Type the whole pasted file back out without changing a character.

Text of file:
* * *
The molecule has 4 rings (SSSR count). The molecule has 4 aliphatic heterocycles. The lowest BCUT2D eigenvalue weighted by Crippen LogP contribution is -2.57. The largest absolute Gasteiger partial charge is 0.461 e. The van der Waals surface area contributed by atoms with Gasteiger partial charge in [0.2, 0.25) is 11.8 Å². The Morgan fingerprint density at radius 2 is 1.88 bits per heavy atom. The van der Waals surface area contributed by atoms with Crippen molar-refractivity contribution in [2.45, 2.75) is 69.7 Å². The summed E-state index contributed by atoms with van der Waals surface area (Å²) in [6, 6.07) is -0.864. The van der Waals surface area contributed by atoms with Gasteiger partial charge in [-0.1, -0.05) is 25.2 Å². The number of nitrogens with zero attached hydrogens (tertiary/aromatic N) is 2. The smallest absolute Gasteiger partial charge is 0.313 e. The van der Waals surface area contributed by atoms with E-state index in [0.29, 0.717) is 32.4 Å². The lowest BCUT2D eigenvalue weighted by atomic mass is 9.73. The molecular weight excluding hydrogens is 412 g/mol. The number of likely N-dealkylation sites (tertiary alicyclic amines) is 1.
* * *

The molecule has 4 rings (SSSR count). The molecule has 4 aliphatic heterocycles. The lowest BCUT2D eigenvalue weighted by Crippen LogP contribution is -2.57. The largest absolute Gasteiger partial charge is 0.461 e. The van der Waals surface area contributed by atoms with Gasteiger partial charge in [0.2, 0.25) is 11.8 Å². The Morgan fingerprint density at radius 2 is 1.88 bits per heavy atom. The van der Waals surface area contributed by atoms with Crippen molar-refractivity contribution in [2.45, 2.75) is 69.7 Å². The summed E-state index contributed by atoms with van der Waals surface area (Å²) in [6, 6.07) is -0.864. The van der Waals surface area contributed by atoms with Gasteiger partial charge in [-0.1, -0.05) is 25.2 Å². The number of nitrogens with zero attached hydrogens (tertiary/aromatic N) is 2. The smallest absolute Gasteiger partial charge is 0.313 e. The van der Waals surface area contributed by atoms with E-state index in [0.29, 0.717) is 32.4 Å². The lowest BCUT2D eigenvalue weighted by atomic mass is 9.73. The molecular weight excluding hydrogens is 412 g/mol. The number of likely N-dealkylation sites (tertiary alicyclic amines) is 1.